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Topic: Rep./Exercises which necessary before leaning Chopinís and Rachmaninovís Etudes?  (Read 2142 times)

Offline pierusskiy

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Greetings!

My teacher told me that learning Etudes or Studies doesn't require me to learn any other repertoire before.

As long as I have a technique for playing for each etude then I can start learning it.

E.G. Chopinís Etude Op. 10 No. 1
I had to learn the basics of arpeggio and play it well before I started learning it.
Do you think this is enough to get started?

I found Rachmaninovís Etudes-Tableaux Op.33 and Op.39 are more advance than Chopinís (or not? Maybe Iím wrong) I have no idea about it.

I practice classical piano seriously for 6-7 months, so I didnít learn a lot of repertoire before. In the past, I only practiced JS Bach for my repertoire.

How about your opinions? Thanks in advance.

Offline ranjit

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As long as I have a technique for playing for each etude then I can start learning it.
The problem is that you don't acquire the technique for playing each etude so easily. Basically if you've mastered arpeggio movement, hand positioning and shifting the arm, playing with a loose wrist and steady fingers etc, then you can play op 10 no 1. But all of that will take several years and a lot of exercises/repertoire pieces to learn.

Offline lelle

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Greetings!

My teacher told me that learning Etudes or Studies doesn't require me to learn any other repertoire before.

As long as I have a technique for playing for each etude then I can start learning it.

E.G. Chopinís Etude Op. 10 No. 1
I had to learn the basics of apegio and play it well before I started learning it.
Do you think this is enough to get started?

I found Rachmaninovís Etudes-Tableaux Op.33 and Op.39 are more advance than Chopinís (or not? Maybe Iím wrong) I have no idea about it.

I practice classical piano seriously for 6-7 months, so I didnít learn a lot of repertoire before. In the past, I only practiced JS Bach for my repertoire.

How about your opinions? Thanks in advance.

I think it would be better to play some repertoire before attempting Op 10 no 1. You could learn the basics of arpeggio through a combination of exercises supervised by your teacher and repertoire. But I'd expect to wait a couple of years before playing Op 10 no 1, if you have played for 6-7 months. It's a very advanced piece.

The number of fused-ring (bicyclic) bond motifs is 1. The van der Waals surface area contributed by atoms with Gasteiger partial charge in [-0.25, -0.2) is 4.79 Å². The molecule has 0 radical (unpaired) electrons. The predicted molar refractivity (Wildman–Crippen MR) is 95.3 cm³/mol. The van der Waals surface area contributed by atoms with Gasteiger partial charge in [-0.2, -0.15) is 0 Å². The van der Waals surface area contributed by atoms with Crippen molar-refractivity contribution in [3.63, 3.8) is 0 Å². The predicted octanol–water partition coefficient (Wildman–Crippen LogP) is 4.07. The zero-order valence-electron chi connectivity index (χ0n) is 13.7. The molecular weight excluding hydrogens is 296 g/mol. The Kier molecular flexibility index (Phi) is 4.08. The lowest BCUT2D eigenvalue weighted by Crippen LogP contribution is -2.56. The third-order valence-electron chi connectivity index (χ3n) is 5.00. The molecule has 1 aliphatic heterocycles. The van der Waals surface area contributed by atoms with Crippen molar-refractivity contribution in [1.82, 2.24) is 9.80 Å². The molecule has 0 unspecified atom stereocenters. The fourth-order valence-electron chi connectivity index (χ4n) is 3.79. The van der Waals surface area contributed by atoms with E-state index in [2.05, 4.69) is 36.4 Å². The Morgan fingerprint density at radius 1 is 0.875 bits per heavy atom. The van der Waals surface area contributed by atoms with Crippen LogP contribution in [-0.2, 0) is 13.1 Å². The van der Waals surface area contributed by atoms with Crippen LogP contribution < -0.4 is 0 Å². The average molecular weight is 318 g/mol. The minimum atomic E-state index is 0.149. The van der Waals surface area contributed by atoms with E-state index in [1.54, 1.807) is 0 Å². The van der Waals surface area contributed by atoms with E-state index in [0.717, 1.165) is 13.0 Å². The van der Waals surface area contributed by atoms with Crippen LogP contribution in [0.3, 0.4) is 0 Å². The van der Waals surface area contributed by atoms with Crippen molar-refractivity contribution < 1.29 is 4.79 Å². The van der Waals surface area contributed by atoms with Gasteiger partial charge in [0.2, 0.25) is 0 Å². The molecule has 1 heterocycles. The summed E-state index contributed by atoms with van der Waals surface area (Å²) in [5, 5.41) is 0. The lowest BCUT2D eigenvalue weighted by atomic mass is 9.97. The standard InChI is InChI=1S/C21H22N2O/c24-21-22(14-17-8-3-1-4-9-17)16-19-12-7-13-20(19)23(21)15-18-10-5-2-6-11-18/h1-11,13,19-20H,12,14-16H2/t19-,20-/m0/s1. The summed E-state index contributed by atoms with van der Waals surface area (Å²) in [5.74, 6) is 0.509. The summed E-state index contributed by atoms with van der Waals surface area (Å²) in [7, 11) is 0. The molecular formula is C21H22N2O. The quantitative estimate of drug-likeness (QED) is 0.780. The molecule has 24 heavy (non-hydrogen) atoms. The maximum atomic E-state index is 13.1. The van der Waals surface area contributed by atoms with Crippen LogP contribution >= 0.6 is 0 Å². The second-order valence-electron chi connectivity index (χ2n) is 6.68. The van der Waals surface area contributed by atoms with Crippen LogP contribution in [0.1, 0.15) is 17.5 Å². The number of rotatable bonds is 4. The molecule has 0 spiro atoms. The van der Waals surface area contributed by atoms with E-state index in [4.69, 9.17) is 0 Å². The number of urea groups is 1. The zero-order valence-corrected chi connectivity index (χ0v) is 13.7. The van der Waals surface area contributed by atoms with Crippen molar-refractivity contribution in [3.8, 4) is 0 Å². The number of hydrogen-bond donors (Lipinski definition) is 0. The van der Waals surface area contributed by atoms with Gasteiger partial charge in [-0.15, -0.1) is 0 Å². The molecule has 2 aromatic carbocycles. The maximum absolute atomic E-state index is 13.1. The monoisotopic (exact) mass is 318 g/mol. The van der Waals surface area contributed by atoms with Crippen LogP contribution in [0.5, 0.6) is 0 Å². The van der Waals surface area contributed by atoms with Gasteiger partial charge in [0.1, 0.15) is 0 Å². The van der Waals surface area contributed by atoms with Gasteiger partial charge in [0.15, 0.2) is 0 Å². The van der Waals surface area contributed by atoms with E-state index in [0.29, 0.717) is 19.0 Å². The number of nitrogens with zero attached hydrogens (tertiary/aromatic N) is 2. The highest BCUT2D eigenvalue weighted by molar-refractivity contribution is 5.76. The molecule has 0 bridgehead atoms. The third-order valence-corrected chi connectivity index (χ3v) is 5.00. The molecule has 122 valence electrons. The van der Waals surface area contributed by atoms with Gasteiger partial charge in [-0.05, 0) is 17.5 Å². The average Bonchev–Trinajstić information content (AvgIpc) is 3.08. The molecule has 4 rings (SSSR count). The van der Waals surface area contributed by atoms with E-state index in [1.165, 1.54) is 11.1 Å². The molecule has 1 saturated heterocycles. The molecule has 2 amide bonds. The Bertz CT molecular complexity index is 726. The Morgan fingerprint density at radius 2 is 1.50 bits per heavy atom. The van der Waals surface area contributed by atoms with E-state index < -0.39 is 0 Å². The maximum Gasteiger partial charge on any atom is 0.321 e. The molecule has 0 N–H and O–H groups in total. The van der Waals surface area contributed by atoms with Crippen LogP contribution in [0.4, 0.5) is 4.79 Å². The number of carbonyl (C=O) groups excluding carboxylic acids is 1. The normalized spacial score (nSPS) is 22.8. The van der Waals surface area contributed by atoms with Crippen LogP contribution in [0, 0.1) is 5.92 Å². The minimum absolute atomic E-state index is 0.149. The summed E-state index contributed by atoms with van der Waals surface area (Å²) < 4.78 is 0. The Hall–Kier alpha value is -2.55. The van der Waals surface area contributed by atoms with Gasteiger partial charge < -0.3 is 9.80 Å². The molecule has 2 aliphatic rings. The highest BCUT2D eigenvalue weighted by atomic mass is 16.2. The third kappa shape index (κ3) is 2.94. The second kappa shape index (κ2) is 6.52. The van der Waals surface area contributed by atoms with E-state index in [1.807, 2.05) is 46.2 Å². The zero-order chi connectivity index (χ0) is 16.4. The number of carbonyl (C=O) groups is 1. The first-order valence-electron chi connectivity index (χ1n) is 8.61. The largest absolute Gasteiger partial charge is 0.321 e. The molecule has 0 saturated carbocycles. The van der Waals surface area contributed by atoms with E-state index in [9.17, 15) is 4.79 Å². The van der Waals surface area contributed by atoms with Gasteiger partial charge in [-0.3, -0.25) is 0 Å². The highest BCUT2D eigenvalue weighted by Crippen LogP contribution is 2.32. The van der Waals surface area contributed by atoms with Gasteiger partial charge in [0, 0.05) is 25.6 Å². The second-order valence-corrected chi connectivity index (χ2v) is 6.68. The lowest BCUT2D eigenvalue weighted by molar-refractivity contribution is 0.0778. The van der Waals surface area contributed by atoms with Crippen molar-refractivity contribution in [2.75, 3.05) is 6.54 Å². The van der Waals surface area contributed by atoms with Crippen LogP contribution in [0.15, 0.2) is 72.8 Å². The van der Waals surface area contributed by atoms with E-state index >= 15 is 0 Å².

Offline visitor

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Offline nightwindsonata

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Greetings!

My teacher told me that learning Etudes or Studies doesn't require me to learn any other repertoire before.

As long as I have a technique for playing for each etude then I can start learning it.

E.G. Chopinís Etude Op. 10 No. 1
I had to learn the basics of arpeggio and play it well before I started learning it.
Do you think this is enough to get started?

I found Rachmaninovís Etudes-Tableaux Op.33 and Op.39 are more advance than Chopinís (or not? Maybe Iím wrong) I have no idea about it.

I practice classical piano seriously for 6-7 months, so I didnít learn a lot of repertoire before. In the past, I only practiced JS Bach for my repertoire.

How about your opinions? Thanks in advance.

What is your end goal for the Etudes? If you are playing them for study and technique, as I did, then any of them are approachable with enough slow practice (except maybe Op. 25 No. 11), and they will do wonders for your technique, especially if you have a teacher to guide you. If your goal is to perform them, then first off I recommend you *don't*, because the Chopin Etudes are pretty horrifyingly difficult to pull off in concert (I only know of one student at my school--a doctoral student who has since graduated--who played any Chopin Etudes in concert, and even then it was only one). The Rachmaninoff Etudes are much better concert pieces in that regard, but they don't benefit your technique as much. If you have your heart set on playing one specific etude in concert, then I would recommend you start with one of the easier ones (Op. 10 No. 9, for instance) and work on it slowly, from the ground up. For context, I have played five of them, and the only ones I ever performed in my studio class were the Op. 10 No. 9 and No. 12; I have never had the chutzpah to get Op. 10 No. 1, No. 4, or Op. 25 No. 6 up to concert level.
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Offline arda152

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It makes me happy that you practiced lots of Bach until now. I once heard the myth that Chopin himself was actually working on Bach before playing recitals with his own pieces...

Take a look at Alfred Cortot's "Editions de Travail" He discusses the technical aspects of all Etudes and gives specific exercises to all of them. This is probably what you are looking for, since you don't want to practice technique in a vacuum (good mentality) and looking for ways to improve your repertoire with challenging pieces (even better mentality)

I played etudes both from Rachmaninov and Chopin, and I don't think one can talk about a very specific order of difficulty at this high level. (Except for obvious ones like Chopin Op. 10 No. 3, but come on, that's also a lot of work before you achieve a musical expression) The most difficult etude will be the one you hate the most. So ask the question like: Which virtuoso etude do I love the most at the moment?